One week after Nova Scotia’s premier asked Ottawa for more soldiers to help clean up the twisted mess caused by post-tropical storm Fiona, there were fewer troops on the ground Friday than there were earlier in the week.
Daniel Minden, press secretary to Defence Minister Anita Anand, confirmed in an email there were about 550 members of the Canadian Armed Forces in Nova Scotia last weekend, but that number had dropped to 400 by Thursday.
On Sept. 29, Premier Tim Houston said the province needed 1,000 members of the military to help with moving trees, clearing debris and other chores.
“In a province where we have something like 10,000 military personnel stationed here, it’s my personal belief that pretty much every single one of those people would drop everything to help their fellow Nova Scotians, should they be asked,” he said at the time.
Minden confirmed that the federal government had received a recent letter from the Nova Scotia government requesting more troops.
“We will continue to deploy the right number of personnel to accomplish the tasks asked of the Canadian Armed Forces, and we will be there for as long as it takes to restore critical services,” Minden said in an email.
The email did not mention anything about additional deployments.
Houston’s office issued a statement Friday saying the premier was disappointed with Ottawa’s response.
“As we enter Thanksgiving weekend, there are still thousands of Nova Scotians who are without power 14 days after the storm,” the statement said. “The damage was devastating, and the cleanup is extensive. More people supporting these efforts can make a huge difference for Nova Scotians.”
The email goes on to say there is “no shortage of tasks” for the military.
“Anyone who has spent time in the impacted areas can attest to our needs,” the statement said. “Had our request for more personnel been actioned, we could have been further along. It’s disappointing that the federal government didn’t see it that way.”
By Friday afternoon, about 2,300 Nova Scotia Power customers were still without electricity, about 90 per cent of them in northeastern Nova Scotia, where Fiona was particularly fierce. At the height of the storm, early on Sept. 24, more than 500,000 homes and businesses in Atlantic Canada were in the dark, including 415,000 in Nova Scotia. That’s about 80 per cent of Nova Scotia Power’s customers.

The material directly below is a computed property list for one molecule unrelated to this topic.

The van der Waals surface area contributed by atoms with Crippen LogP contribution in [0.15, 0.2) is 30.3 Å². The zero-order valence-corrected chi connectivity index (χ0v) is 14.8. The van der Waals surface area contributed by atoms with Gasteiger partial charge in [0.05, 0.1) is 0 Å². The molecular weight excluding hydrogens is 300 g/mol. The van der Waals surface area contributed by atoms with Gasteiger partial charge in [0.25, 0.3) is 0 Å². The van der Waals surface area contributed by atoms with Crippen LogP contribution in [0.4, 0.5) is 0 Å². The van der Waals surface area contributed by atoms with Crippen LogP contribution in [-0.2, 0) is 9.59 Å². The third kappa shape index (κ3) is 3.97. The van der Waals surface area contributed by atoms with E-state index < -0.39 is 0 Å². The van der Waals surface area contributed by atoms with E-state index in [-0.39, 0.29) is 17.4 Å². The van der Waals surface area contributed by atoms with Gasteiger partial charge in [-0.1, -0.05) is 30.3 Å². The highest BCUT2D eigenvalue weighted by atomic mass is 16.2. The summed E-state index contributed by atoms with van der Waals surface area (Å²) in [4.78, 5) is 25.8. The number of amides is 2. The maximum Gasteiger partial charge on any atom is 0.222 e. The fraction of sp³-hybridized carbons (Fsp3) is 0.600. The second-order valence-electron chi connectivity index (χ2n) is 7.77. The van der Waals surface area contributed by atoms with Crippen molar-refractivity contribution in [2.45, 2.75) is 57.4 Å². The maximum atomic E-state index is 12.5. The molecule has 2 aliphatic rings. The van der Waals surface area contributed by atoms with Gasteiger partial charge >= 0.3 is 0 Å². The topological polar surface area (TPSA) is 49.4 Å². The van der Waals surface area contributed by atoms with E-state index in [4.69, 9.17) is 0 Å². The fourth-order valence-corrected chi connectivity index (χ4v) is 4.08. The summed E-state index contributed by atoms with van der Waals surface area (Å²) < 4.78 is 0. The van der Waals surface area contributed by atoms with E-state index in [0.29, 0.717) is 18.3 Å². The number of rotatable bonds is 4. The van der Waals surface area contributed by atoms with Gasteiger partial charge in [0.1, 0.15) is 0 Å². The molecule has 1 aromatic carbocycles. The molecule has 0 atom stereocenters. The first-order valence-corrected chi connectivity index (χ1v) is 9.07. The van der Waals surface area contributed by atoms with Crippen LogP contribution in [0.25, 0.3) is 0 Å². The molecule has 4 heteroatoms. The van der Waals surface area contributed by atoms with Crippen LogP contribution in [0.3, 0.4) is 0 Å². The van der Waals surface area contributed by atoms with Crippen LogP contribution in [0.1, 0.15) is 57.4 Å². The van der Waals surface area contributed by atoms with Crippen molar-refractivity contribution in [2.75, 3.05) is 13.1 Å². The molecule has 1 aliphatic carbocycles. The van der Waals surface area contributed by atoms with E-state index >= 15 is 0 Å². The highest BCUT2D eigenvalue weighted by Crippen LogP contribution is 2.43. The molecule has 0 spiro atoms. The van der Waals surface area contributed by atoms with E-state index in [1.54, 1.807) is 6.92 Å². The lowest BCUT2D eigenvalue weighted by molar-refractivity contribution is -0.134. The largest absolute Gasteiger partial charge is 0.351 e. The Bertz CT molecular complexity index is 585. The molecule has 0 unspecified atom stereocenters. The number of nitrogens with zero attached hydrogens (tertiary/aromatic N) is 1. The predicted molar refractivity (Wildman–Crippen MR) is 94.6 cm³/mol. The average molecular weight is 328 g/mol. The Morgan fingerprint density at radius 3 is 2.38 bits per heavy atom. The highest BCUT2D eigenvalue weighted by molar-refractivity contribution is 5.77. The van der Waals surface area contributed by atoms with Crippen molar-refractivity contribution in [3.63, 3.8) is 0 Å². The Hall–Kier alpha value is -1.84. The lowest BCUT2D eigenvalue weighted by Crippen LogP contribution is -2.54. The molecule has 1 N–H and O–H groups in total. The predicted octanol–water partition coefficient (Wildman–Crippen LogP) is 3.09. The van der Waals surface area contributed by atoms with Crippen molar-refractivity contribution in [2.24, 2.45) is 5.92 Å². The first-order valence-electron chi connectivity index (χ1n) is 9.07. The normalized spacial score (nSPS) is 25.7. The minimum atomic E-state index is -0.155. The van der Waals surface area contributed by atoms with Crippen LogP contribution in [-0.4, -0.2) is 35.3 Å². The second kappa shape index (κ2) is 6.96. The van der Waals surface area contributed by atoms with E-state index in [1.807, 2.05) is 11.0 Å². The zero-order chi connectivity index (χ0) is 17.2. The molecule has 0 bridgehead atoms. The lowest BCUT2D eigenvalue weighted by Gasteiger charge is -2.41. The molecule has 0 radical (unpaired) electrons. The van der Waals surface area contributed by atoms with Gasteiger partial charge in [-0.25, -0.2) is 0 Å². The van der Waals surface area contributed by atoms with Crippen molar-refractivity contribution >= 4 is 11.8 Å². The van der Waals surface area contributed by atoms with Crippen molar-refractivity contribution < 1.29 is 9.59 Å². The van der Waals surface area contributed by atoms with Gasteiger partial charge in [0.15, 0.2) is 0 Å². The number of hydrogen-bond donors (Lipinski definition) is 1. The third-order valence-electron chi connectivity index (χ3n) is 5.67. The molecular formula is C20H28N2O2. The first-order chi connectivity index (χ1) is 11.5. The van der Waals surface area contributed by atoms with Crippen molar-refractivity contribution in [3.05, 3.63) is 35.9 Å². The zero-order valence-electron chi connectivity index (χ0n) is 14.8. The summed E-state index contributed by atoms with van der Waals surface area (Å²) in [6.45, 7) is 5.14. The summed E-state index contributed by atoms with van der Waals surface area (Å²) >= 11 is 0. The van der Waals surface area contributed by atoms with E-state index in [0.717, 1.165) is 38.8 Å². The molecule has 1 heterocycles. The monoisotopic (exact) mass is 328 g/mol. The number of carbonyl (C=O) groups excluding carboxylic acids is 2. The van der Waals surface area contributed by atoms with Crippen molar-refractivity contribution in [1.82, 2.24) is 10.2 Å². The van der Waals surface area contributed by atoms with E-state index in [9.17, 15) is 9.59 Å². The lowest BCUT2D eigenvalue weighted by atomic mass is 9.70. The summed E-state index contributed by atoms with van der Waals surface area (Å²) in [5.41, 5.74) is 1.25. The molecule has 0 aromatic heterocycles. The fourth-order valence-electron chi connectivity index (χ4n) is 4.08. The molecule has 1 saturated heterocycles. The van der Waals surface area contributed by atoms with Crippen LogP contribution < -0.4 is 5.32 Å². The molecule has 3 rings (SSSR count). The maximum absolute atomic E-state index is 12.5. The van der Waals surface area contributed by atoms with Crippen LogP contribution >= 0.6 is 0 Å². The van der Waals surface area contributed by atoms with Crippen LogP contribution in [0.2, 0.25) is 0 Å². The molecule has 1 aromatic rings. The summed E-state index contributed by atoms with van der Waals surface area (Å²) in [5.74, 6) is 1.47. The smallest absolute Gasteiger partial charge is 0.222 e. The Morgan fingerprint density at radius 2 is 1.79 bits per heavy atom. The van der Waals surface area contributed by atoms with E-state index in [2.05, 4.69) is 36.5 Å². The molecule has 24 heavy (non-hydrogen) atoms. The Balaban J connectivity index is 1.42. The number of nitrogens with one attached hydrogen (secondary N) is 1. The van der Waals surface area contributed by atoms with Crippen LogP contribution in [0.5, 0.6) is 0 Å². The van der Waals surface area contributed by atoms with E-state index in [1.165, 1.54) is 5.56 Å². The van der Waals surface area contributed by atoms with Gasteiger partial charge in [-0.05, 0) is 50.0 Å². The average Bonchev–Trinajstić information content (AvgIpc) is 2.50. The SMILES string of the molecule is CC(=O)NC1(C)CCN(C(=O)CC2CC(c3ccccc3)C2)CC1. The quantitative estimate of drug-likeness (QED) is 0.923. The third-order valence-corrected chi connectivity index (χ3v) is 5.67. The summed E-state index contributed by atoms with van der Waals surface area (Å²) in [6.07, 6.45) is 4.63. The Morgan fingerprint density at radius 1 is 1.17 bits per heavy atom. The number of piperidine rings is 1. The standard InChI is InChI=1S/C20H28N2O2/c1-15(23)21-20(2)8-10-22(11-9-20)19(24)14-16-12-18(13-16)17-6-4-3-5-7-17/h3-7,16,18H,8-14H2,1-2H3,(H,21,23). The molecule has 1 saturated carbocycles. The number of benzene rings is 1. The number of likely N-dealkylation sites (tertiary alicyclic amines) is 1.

The largest communities still without power include homes and businesses in New Glasgow, Stellarton, Pictou and Trenton. And many of these include single-customer outages, which often require one or more work crews to fix.
“Progress is being made, although these outages do take more time to restore due to the level of damage that occurred,” Nova Scotia Power said in a statement.
“The majority of the customers across the province are expected to be restored by Sunday. It is possible there could be individual customers remaining who we will continue to work with one on one, given the extensive damage they’ve experienced.”
In Prince Edward Island, 82,000 Maritime Electric customers were without power almost two weeks ago. That’s about 90 per cent of the utility’s customers. On Friday, the number of P.E.I. homes and businesses without power appeared to be on the rise.
For much of the past week, Maritime Electric reported that about 9,000 of its 86,000 customers were still waiting to be reconnected to the electric grid — but that number jumped to 11,000 Friday morning.
There was no explanation on the utility’s website, and company spokesman Kim Griffin could not be reached for comment.
Meanwhile, the Manitoba government pledged Friday to send 15 emergency personnel and additional equipment to P.E.I. on the weekend. Among those headed to P.E.I. for up to two weeks are chainsaw-certified staff members from Manitoba Parks, as well as personnel and chainsaws from the Office of the Fire Commissioner.
Manitoba Premier Heather Stefanson issued a statement saying, “Manitobans and Canadians are well known for helping our neighbours in times of great need.”